Six months. Six novels. Six members.
When five women and one man get together to discuss the English
writer's beloved novels, they realize the heartaches of Emma,
Mr Darcy and the Bennet sisters are not so different from
their own. Finding comfort, wit and wisdom from the pages
and each other, they discover that in matters of love, all
they need to ask is: What would Jane do?
have expressed their shock at how this reviewer doesn’t
read a lot. The condescending look which says “You are
not very intellectual” irks me a bit, but thanks to
movies, I still get the gist when people start conversing
about novels written by famous authors. Jane Austen, for example,
is one great female author, but whatever I know about would
her be from movies like Emma, Pride and Prejudice and Mansfield
Park. And now we have this Robin Swicord-directed film about
a group of people talking to each other about this 18th century
Baker (All the King’s Men), Maria Bello (World Trade
Center), Emily Blunt (The Devil Wears Prada), Maggie Grace
(TV’s Lost) and Hugh Dancy (Savage Grace) are some of
the urban Californians start a club to discuss Austen’s
books. And as all troubled habitants of the city will tell
you, these people would probably have problems with their
relationships, and the more they talk about the author’s
works, they begin to realize that their lives resemble contemporary
versions of her novels.
this is a movie about a book club, expect lots of talking.
It’s almost like hearing the characters talking to their
psychiatrists about their issues. Is love everything you need
in a relationship? Is commitment a key factor after marriage?
Are past affections worth another shot in life? Familiar real
life problems surface evidently in this 105-minute movie.
Someone’s husband dumps her for another woman. Sylvia's
husband dumps her for another woman. Someone’s marriage
may be on the rocks. Someone contemplates an affair with a
younger man. Someone’s ex keeps showing up in her life.
How do these people even find time to meet to discuss the
intricacies of Austen’s finely-written novels?
is why, this movie will appeal greatly to the modern women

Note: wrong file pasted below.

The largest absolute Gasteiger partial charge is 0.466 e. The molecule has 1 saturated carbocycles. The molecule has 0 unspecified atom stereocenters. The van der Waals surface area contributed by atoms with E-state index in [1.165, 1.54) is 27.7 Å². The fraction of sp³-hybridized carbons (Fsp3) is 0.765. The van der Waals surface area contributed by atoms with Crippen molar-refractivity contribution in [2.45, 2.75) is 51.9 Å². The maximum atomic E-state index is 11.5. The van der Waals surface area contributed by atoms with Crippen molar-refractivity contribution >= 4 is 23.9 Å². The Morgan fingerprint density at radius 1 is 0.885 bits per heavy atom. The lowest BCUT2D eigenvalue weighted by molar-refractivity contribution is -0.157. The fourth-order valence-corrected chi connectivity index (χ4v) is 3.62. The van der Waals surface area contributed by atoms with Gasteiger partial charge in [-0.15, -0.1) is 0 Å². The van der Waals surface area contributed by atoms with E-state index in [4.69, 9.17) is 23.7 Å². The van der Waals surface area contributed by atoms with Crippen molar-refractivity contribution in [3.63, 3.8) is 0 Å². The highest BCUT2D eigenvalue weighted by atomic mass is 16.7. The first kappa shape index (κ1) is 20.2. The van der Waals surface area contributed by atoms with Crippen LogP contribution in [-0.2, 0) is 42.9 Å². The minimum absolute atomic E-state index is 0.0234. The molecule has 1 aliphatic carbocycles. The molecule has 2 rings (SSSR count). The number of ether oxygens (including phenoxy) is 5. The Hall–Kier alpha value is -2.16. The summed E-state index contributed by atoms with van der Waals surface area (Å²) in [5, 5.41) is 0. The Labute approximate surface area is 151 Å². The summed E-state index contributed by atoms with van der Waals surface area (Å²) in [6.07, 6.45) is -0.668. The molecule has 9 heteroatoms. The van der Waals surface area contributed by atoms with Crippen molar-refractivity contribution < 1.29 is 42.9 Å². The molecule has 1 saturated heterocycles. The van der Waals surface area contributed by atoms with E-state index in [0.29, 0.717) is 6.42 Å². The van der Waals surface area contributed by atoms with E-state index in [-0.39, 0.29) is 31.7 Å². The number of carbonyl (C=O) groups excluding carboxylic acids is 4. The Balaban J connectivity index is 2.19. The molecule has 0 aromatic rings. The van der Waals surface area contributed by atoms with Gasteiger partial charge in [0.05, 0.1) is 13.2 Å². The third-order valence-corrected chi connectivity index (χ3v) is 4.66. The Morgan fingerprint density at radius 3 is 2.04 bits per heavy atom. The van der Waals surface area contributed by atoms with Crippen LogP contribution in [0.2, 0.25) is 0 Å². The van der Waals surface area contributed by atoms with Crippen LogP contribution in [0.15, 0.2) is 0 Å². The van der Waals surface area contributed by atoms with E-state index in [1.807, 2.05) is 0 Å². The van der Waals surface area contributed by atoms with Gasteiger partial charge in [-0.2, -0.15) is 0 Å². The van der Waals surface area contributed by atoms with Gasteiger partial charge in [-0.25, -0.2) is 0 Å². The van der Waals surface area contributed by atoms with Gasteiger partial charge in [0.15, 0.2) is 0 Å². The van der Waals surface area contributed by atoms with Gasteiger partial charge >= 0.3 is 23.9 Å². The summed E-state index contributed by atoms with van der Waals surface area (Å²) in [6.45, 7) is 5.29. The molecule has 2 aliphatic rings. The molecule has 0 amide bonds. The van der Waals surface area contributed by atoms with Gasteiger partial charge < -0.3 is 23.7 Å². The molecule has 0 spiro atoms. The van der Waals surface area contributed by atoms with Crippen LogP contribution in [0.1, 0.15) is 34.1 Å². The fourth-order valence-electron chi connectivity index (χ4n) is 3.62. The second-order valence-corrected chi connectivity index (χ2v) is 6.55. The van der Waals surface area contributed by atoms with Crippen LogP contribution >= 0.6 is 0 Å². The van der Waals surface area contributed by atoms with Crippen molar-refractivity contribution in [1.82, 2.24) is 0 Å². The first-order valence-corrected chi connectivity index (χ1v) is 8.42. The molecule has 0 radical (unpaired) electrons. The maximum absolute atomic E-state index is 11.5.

and fans of Austen. The female viewer will empathize with
the issues discussed in the movie. Austen’s fans will
find themselves ogling at every trivia surfaced during the
book club discussions. This nicely sums up the genre of the
movie (read: chick flick). There will probably be a small
fraction of men who just want to know more about the female
species and attempt to woo girls with their knowledge of Austen’s
winning factor of this movie is its well-rounded cast. Everyone
seems comfortable with each other, and there is nice chemistry
amongst the leads. They almost inspired this reviewer to go
out there to join a book club to discuss about real life issues,
before he realized that he doesn’t read a lot –
yes, reading entertainment magazines isn’t really considered
SPECIAL FEATURES :
This Code 3 DVD contains a “Cast and
Crew Commentary” where they talk about the
joy of working together in the team. The 22-minute “Behind
the Scenes of The Jane Austen Book Club” has
the cast talking about their favorite Austen novel, while
the 22-minute “The Life of Jane Austen”
is a detailed documentary for the true blue Austen fan. “The
Book Club: Deconstructed” is a 12-minute featurette
where the director breaks down the characters and tells us
about how each of them contribute to the story of the movie.
The 3-minute “Walking the Red Carpet: Los Angeles
Premiere” sees the stars being happy and excited
at the premiere of the movie. There are also seven “Deleted
Scenes” and two “Trailers”
for other Sony Pictures releases.
visual transfer is pristine to showcase the book club’s
regular meetings and discussions, while there are audio options
of English, Spanish, Portuguese and Thai 5.1 Dolby Digital
soundtracks to choose from.
by John Li